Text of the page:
Predicting Respiratory Failure in Guillain-Barré Syndrome

Abstract & Commentary

By Michael Rubin, MD, Professor of Clinical Neurology, Weill Medical College of Cornell University, NewYork-Presbyterian Hospital; Dr. Rubin is on the speaker's bureau for Athena Diagnostics, and does research for Pfizer and Merck.This article originally appeared in the November 2007 issue of Neurology Alert. It was edited by Matthew Fink, MD, and peer reviewed by M. Flint Beal, MD. Dr. Fink is Vice Chairman, Professor of Critical Care Neurology, NewYork-Presbyterian Hospital, and Dr. Beal is Professor and Chairman, Department of Neurology, Cornell University Medical College. Drs. Fink and Beal report no financial relationship relevant to this field of study.

Synopsis: Phrenic nerve conduction studies may be a promising method to anticipate respiratory failure in patients with GBS.

Source: Ito H, et al. Phrenic nerve conduction in the early stage of Guillain-Barre syndrome might predict the respiratory failure. Acta Neurol Scand 2007; 116:255-258.

Predicting respiratory failure early during the course of Guillain-Barré syndrome (GBS) by a simple, accurate method would decrease morbidity and mortality. Blood gas measurements, forced vital capacity, negative inspiratory force, and clinical acumen are notoriously insensitive. Phrenic nerve conduction studies may prove helpful. Nerve conduction studies were performed on 15 patients admitted between 1999 and 2006 to the Kansai Medical University Department of Neurology (Osaka, Japan) with clinical and cerebrospinal fluid findings characteristic of GBS. None had received immunomodulating therapy, including intravenous immunoglobulin or plasma exchange, and none were ventilated or receiving oxygen. Phrenic nerve stimulation was performed percutaneously, posterior to the sternocleidomastoid muscle, at the upper level of the thyroid cartilage, with diaphragmatic recording on the anterior axillary line at the 8th intercostal space. Distal latency and peak-to-peak amplitude of both phrenic nerves were summed. Statistical analysis was performed using the Mann-Whitney non-parametric rank sum test, with P < 0.05 considered significant.

Three patients with summed phrenic nerve latency > 30 ms required ventilatory assistance; one by mechanical means and two with oxygenation. Bilateral diaphragmatic peak-to-peak amplitude was < 0.3 mV in these patients. None of the patients with summed latency < 30 ms required respiratory assistance, and all but one of these had a summed amplitude > 0.3 mV. Respiratory embarrassment was not found to correlate with the presence of bulbar palsy, anti-ganglioside antibodies, or the results of conventional peripheral nerve conduction studies, including the tibial, peroneal, median, or ulnar nerves. Vital capacity less than 80% was seen in only one patient with summed latency > 30 ms. Respiratory failure in GBS may be predicted by the presence of increased summed latency or motor amplitude of bilateral phrenic nerves. Larger studies are warranted to confirm this notion.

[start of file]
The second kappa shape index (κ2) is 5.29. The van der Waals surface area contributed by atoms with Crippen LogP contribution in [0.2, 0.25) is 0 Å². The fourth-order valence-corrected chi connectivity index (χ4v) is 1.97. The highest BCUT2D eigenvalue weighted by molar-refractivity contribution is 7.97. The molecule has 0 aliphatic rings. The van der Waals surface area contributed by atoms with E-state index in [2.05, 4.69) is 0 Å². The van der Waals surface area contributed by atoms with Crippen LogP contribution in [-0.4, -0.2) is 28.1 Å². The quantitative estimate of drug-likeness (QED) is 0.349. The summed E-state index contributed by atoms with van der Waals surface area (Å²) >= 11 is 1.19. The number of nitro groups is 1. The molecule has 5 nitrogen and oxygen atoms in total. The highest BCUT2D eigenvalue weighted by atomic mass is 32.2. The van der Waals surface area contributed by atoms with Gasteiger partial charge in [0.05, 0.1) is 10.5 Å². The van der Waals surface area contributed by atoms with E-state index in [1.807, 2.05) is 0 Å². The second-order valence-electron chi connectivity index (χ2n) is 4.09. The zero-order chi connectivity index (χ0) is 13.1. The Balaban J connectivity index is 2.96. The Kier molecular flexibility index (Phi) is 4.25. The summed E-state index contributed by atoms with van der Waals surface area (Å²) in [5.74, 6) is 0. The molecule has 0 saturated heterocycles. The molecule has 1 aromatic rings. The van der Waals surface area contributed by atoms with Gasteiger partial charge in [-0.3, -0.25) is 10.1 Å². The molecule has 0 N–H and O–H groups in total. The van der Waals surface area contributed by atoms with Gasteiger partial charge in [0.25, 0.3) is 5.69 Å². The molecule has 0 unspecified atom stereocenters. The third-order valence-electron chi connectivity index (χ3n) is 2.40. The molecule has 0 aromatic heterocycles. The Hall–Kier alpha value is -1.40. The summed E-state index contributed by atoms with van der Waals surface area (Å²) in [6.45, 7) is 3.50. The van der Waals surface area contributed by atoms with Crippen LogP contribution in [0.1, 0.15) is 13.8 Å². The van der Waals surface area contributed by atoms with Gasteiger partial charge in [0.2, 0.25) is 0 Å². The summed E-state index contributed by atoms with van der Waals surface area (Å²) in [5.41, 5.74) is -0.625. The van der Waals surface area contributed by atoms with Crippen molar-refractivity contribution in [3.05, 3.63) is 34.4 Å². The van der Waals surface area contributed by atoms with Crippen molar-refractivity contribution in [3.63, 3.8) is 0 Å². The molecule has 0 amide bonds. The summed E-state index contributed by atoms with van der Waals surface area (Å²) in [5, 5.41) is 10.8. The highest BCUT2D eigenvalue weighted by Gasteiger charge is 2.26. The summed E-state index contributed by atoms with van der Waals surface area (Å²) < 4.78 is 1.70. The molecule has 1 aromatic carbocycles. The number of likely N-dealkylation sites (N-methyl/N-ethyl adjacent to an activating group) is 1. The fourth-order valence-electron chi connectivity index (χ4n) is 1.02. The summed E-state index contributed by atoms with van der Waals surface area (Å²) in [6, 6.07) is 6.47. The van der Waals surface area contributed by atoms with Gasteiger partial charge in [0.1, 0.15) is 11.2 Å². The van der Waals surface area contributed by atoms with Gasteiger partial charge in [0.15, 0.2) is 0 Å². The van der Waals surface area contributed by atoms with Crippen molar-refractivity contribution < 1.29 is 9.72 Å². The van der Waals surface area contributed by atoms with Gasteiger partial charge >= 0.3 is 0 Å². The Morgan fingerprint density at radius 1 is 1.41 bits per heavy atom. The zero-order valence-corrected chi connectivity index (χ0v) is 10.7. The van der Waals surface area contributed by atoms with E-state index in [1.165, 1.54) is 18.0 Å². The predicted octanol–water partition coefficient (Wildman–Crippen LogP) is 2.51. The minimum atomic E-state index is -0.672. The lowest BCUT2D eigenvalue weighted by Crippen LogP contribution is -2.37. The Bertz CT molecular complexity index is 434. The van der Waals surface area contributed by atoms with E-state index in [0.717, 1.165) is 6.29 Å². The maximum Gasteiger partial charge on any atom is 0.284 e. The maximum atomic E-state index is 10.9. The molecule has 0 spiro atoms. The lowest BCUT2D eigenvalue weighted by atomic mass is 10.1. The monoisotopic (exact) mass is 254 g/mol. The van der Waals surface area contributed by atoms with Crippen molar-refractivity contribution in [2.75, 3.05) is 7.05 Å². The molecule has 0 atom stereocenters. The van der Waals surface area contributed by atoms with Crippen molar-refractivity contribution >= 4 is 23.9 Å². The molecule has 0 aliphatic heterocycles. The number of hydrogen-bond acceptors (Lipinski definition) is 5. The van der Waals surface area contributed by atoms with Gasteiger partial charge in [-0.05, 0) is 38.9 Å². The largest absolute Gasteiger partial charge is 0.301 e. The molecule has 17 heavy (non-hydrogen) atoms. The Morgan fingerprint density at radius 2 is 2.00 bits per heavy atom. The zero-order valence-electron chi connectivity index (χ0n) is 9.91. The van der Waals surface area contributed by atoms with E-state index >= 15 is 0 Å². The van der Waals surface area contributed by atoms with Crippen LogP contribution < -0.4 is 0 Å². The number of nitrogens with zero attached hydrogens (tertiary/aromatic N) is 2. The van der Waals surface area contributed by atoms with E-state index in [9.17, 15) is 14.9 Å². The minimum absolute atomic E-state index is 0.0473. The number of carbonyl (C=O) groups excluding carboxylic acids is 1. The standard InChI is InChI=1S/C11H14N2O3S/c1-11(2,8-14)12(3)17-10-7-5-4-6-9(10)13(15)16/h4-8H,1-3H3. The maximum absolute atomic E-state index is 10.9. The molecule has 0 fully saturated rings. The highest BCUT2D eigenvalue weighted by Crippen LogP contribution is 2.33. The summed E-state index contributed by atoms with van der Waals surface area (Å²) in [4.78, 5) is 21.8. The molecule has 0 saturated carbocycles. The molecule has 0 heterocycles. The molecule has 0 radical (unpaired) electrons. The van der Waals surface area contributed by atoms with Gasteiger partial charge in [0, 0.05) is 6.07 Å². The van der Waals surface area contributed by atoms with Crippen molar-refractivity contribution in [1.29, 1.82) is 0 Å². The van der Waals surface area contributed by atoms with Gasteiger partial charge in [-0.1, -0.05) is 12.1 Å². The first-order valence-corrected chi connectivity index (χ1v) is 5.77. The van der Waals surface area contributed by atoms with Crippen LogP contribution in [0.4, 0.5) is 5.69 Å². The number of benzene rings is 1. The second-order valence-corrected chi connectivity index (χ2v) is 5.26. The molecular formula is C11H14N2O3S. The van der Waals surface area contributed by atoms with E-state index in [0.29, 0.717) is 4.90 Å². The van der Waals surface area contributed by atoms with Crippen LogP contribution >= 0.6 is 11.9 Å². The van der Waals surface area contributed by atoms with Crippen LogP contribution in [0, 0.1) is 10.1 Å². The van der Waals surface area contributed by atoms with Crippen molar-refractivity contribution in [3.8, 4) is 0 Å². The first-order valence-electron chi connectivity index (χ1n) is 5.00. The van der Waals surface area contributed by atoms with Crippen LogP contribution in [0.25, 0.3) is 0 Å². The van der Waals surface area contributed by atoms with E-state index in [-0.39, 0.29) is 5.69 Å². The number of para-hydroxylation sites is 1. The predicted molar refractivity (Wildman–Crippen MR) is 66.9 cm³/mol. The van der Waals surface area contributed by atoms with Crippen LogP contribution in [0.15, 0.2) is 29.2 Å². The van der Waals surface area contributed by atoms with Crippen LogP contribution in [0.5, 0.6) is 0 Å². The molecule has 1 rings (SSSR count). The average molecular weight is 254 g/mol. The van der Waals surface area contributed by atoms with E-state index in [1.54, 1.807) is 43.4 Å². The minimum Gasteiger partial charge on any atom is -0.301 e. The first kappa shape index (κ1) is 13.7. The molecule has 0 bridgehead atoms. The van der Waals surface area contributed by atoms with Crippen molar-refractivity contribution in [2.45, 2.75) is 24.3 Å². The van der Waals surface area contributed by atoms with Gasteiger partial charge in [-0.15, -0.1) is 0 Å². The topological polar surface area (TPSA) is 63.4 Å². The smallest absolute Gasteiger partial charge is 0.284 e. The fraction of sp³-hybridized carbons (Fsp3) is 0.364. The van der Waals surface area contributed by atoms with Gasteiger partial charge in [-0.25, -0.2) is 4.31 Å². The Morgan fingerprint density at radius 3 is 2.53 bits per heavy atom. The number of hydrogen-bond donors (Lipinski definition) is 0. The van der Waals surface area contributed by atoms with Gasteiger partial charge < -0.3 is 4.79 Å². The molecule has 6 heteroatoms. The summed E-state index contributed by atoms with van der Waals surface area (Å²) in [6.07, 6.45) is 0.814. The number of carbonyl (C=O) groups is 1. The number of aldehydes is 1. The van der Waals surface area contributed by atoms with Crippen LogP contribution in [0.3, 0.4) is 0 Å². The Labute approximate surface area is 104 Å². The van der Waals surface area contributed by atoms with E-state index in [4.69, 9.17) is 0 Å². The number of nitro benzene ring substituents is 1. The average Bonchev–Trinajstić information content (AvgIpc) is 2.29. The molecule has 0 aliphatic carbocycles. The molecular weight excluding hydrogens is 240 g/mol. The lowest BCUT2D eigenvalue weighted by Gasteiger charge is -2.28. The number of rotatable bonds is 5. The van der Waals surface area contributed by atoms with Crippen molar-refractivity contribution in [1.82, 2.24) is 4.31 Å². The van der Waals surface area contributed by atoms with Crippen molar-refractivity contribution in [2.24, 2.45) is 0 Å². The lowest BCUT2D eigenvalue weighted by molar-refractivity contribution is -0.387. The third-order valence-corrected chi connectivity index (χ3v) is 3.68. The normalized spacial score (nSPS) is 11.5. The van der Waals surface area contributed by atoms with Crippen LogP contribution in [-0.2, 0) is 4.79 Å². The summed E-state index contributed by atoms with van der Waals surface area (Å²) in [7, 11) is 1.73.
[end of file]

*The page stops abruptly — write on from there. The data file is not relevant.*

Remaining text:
Among 154 patients with GBS seen between 1998 and 2006, the demyelinating, rather than the axonal, form of GBS was more predictive of the need for mechanical ventilation (P = 0.0003). Vital capacity greater than 81%, and an amplitude drop of less than 45.5% in distal to proximal peroneal nerve motor evoked response, was associated with less than a 2.5% likelihood of requiring ventilation.1 Clinical and electrophysiological parameters can be useful predictors of respiratory failure in GBS. None is fail safe, but thorough investigation of such patients should forestall the unexpected.


1. Durand MC, et al. Clinical and electrophysiological predictors of respiratory failure in Guillain-Barre syndrome: A prospective study. Lancet Neurol 2006; 5:1021-1028.